"Even if the crew managed to launch the rafts out, it was only afloat, perhaps, at the brief surfacing. By the way, the rafts must have some signs of human presence like unpacked life-support containers", said the ex-submariner.Capt 1 Rank Sergey Kubynin being interviewed by Mil.Today assumed that the crew could eject neither life rafts nor emergency buoy, otherwise they would have been already found. Even if the buoy was launched somehow, it was too deep and the rope was not long enough to let the buoy surface. The buoy’s depth is also related to the capability of submariners’ personal life-saving aids; most likely, they allow the crew to escape from 100 meters, not deeper. "Even being cut by the storm, the buoy is noticeable for aircraft. A different matter is when it failed to eject for some reason, or the crew had no time to do that", the expert said.
He agreed that the Santa Cruz-class subs might let out the life rafts only from surface position. "I’m sure they were heading from Ushuaia to Mar del Plata on surface. Their task was simply to get from one point to another, nothing like reach the range for combat training or practice diving", said the officer.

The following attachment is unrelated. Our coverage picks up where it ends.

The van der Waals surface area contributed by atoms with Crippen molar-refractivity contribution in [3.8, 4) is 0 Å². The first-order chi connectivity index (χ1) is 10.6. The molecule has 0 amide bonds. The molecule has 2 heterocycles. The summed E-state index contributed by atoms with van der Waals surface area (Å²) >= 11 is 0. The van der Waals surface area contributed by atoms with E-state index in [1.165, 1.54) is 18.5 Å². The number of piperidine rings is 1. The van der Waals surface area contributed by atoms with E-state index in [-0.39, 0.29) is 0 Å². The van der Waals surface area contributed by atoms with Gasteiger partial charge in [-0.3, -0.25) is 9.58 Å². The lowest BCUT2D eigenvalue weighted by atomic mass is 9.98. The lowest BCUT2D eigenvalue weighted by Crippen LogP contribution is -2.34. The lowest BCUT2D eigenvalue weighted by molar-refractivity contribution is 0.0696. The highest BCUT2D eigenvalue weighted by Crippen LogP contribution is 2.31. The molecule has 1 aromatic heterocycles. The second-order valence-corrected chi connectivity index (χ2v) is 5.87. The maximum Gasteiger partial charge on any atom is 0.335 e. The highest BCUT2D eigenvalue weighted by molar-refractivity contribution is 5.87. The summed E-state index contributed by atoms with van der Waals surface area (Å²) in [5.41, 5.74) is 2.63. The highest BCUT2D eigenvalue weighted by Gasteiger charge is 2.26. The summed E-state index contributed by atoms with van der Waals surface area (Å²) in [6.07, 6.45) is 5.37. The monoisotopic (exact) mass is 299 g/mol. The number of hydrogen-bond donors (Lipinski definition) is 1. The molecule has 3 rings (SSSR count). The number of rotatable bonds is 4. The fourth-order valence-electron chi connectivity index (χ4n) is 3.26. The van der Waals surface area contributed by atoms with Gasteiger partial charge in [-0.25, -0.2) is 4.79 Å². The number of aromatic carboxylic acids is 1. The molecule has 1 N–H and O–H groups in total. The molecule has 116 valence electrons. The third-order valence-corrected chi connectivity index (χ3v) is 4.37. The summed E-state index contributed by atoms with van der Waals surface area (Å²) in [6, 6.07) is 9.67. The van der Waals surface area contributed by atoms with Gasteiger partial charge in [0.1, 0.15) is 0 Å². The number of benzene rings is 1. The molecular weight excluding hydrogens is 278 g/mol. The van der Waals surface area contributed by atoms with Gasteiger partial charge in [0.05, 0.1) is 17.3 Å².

Kubynin offered his own narrative. In the light of reports on faulty batteries, he assumed the short circuit in batteries, battery breakers, which caused the vast fire. According to him, the Santa Cruz-type diesel sub with few compartments may burn out very fast."Even if the crewmen managed to throw the rafts, they might have no chance to jump on them, especially in the gale", said the expert. "That happened to our sub, Komsomolets. They dropped the liferafts, but people could not get on them. In a heavy fire, hull openings burn out, and the sub sinks in half an hour".